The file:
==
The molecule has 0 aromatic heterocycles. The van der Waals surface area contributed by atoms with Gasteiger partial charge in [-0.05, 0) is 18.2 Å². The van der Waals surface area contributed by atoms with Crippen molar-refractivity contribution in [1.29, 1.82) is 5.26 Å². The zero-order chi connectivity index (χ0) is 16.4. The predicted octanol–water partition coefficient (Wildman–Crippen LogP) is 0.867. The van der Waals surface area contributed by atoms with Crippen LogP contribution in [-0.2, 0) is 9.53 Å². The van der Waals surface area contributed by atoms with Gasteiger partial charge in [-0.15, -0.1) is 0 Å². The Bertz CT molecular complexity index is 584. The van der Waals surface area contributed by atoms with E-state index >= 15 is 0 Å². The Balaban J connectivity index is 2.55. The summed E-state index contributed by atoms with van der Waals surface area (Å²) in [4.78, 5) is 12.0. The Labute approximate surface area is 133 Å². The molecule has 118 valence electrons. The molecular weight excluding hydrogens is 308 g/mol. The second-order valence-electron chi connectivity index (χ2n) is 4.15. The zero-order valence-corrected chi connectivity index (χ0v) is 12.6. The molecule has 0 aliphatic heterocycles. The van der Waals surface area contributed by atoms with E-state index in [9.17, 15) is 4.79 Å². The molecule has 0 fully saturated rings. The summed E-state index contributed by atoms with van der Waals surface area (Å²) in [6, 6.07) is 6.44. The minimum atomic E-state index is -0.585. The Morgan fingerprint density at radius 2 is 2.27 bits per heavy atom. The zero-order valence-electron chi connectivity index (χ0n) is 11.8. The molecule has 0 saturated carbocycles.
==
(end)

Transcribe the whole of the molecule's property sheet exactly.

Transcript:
The molecule has 0 aromatic heterocycles. The van der Waals surface area contributed by atoms with Gasteiger partial charge in [-0.05, 0) is 18.2 Å². The van der Waals surface area contributed by atoms with Crippen molar-refractivity contribution in [1.29, 1.82) is 5.26 Å². The zero-order chi connectivity index (χ0) is 16.4. The predicted octanol–water partition coefficient (Wildman–Crippen LogP) is 0.867. The van der Waals surface area contributed by atoms with Crippen LogP contribution in [-0.2, 0) is 9.53 Å². The van der Waals surface area contributed by atoms with Gasteiger partial charge in [-0.15, -0.1) is 0 Å². The Bertz CT molecular complexity index is 584. The van der Waals surface area contributed by atoms with E-state index >= 15 is 0 Å². The Balaban J connectivity index is 2.55. The summed E-state index contributed by atoms with van der Waals surface area (Å²) in [4.78, 5) is 12.0. The Labute approximate surface area is 133 Å². The molecule has 118 valence electrons. The molecular weight excluding hydrogens is 308 g/mol. The second-order valence-electron chi connectivity index (χ2n) is 4.15. The zero-order valence-corrected chi connectivity index (χ0v) is 12.6. The molecule has 0 aliphatic heterocycles. The van der Waals surface area contributed by atoms with E-state index in [9.17, 15) is 4.79 Å². The molecule has 0 fully saturated rings. The summed E-state index contributed by atoms with van der Waals surface area (Å²) in [6, 6.07) is 6.44. The minimum atomic E-state index is -0.585. The Morgan fingerprint density at radius 2 is 2.27 bits per heavy atom. The zero-order valence-electron chi connectivity index (χ0n) is 11.8. The molecule has 0 saturated carbocycles.